The Barberini Faun is often described as exposed and vulnerable. These intimate qualities can be explored within the new works of Dylan Hurwitz, whose painted forms range in subject matter from personal moments between friends to glimpses of heightened encounters, both pre and post-coital in nature. Mavi Phillips holds the body as both landscape and locus of personal encounter in her newest series of photographic documentations and Alexandra Rubinstein continues her ruminations on 70’s-era figures, culled from a variety of pornographic film stills and Playgirl magazine pullouts. Kristen Racaniello examines the body as an intersection of privilege and power (or lack thereof) in her painted series of covered and uncovered bodies, wherein political and cultural ideology is conveyed through a variety of sign, including choice of dress, tattoo design, and accouterment. Lastly, sign and symbol play a central role in the sculptural work of Oliver Jones, who mines historical legend and myth, reconfiguring what he finds in ways both timely and personal.
Theoretically uncovered in the area around Hadrian’s Tomb (Castle Sant’Angelo), the Barberini Faun is thought to have been a defensive weapon, hurled from the parapets of Hadrian’s Mausoleum fortress down upon the invading Goth hordes that attacked Rome in 537 AD. This hypothesized former life of the Barberini Faun may be the best analogy yet for understanding the impetus for and background aspirations of this show. As great shifts and schisms continue within the American scene, the drive to create and instinct to express may now be more important than ever. And artwork can be a gauntlet, thrown down to challenge apathy and fight against the insinuating forces of suppression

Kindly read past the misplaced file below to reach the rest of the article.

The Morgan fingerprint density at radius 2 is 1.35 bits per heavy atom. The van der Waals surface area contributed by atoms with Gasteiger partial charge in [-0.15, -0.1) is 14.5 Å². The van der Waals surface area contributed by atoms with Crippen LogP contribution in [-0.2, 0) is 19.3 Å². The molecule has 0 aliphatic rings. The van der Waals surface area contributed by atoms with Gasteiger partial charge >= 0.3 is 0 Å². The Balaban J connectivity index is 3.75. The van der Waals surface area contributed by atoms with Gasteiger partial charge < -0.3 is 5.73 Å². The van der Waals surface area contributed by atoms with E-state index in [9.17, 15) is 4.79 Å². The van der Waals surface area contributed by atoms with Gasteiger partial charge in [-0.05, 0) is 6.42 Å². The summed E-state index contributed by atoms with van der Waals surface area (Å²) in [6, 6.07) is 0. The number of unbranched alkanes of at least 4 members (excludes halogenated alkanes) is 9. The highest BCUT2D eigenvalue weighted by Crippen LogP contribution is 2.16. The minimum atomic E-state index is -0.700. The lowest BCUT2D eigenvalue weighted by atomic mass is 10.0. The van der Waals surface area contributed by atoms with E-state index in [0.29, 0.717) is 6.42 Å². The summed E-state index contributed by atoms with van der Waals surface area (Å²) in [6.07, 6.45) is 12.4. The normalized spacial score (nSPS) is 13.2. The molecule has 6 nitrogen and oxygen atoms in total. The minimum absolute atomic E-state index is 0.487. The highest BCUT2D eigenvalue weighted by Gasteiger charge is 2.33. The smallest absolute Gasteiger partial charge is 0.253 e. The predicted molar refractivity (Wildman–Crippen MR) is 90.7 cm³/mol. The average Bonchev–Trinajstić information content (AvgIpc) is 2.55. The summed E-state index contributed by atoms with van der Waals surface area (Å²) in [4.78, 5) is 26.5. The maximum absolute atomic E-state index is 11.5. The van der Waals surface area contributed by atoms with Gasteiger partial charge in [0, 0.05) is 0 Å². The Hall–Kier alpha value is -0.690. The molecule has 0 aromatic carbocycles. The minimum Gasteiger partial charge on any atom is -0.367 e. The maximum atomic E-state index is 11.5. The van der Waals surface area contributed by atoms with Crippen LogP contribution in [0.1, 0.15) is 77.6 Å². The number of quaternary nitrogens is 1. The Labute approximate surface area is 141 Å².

and compliance. The artists gathered in BARBERINI or Totes Masc for Samesies, continue to assert their creative vision and agency, flexing their power with flourish and aplomb, and in the gloaming of this particular period of American experience, with Hellenistic abandon as well.
BARBERINI or Totes Masc for Samesies is the 2nd in a three part series of concurrent exhibitions reconsidering the male figure as visual subject, revealed in the work of contemporary artists from the New York area and beyond. The series began with:
KOUROS or Collapsing New People, Opens Wednesday July 18th from 6-8pm at M E N, 13 Monroe Street, New York, NY 10002.
The exhibition series concludes with:
BATHERS and The Backroom, Opening Friday August 10th from 7-9pm at Four Eleven Gallery, 411 Commercial Street, Provincetown, MA 02657. https://www.fourelevengallery.com
BARBERINI or Totes Masc for Samesies is on view at PROTO Gallery, 66 Willow Avenue, Hoboken, NJ 07030 from July 22nd - August 26th, 2018 weekends 11am-5pm and by appointment. For further information please contact the gallery at firstname.lastname@example.org or at +1.201.706.8337. All Images subject to copyright. (Matthew Capaldo and Paul Rizzo appear in conjunction with Four Eleven Gallery)